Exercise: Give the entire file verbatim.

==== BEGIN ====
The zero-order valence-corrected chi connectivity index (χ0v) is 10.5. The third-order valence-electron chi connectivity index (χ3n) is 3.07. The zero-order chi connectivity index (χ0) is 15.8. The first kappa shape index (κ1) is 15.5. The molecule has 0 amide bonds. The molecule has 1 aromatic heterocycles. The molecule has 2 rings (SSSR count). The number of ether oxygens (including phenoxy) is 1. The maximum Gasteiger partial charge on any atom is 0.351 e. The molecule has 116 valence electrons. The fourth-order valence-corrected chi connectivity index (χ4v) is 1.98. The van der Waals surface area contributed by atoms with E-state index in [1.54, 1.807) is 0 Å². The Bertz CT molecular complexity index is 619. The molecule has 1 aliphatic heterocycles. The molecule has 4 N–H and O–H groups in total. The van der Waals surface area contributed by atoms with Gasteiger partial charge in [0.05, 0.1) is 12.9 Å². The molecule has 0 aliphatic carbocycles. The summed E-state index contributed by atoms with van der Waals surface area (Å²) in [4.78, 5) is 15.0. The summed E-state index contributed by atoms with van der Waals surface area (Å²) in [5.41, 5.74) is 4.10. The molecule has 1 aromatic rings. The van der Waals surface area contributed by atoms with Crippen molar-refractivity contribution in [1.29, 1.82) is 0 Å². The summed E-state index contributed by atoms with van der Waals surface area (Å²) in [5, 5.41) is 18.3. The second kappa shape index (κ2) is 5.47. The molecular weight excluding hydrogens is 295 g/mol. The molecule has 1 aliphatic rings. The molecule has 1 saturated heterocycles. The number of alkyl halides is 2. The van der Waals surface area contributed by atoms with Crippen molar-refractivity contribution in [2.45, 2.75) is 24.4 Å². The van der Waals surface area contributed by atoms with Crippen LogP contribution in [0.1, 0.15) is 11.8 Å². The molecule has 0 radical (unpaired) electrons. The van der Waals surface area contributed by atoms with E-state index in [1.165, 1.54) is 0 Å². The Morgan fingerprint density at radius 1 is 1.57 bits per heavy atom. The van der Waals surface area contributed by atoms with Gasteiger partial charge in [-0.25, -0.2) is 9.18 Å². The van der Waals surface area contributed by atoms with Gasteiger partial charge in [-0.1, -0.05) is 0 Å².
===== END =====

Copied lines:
The zero-order valence-corrected chi connectivity index (χ0v) is 10.5. The third-order valence-electron chi connectivity index (χ3n) is 3.07. The zero-order chi connectivity index (χ0) is 15.8. The first kappa shape index (κ1) is 15.5. The molecule has 0 amide bonds. The molecule has 1 aromatic heterocycles. The molecule has 2 rings (SSSR count). The number of ether oxygens (including phenoxy) is 1. The maximum Gasteiger partial charge on any atom is 0.351 e. The molecule has 116 valence electrons. The fourth-order valence-corrected chi connectivity index (χ4v) is 1.98. The van der Waals surface area contributed by atoms with E-state index in [1.54, 1.807) is 0 Å². The Bertz CT molecular complexity index is 619. The molecule has 1 aliphatic heterocycles. The molecule has 4 N–H and O–H groups in total. The van der Waals surface area contributed by atoms with Gasteiger partial charge in [0.05, 0.1) is 12.9 Å². The molecule has 0 aliphatic carbocycles. The summed E-state index contributed by atoms with van der Waals surface area (Å²) in [4.78, 5) is 15.0. The summed E-state index contributed by atoms with van der Waals surface area (Å²) in [5.41, 5.74) is 4.10. The molecule has 1 aromatic rings. The van der Waals surface area contributed by atoms with Crippen molar-refractivity contribution in [1.29, 1.82) is 0 Å². The summed E-state index contributed by atoms with van der Waals surface area (Å²) in [5, 5.41) is 18.3. The second kappa shape index (κ2) is 5.47. The molecular weight excluding hydrogens is 295 g/mol. The molecule has 1 aliphatic rings. The molecule has 1 saturated heterocycles. The number of alkyl halides is 2. The van der Waals surface area contributed by atoms with Crippen molar-refractivity contribution in [2.45, 2.75) is 24.4 Å². The van der Waals surface area contributed by atoms with Crippen LogP contribution in [0.1, 0.15) is 11.8 Å². The molecule has 0 radical (unpaired) electrons. The van der Waals surface area contributed by atoms with E-state index in [1.165, 1.54) is 0 Å². The Morgan fingerprint density at radius 1 is 1.57 bits per heavy atom. The van der Waals surface area contributed by atoms with Gasteiger partial charge in [-0.25, -0.2) is 9.18 Å². The van der Waals surface area contributed by atoms with Gasteiger partial charge in [-0.1, -0.05) is 0 Å².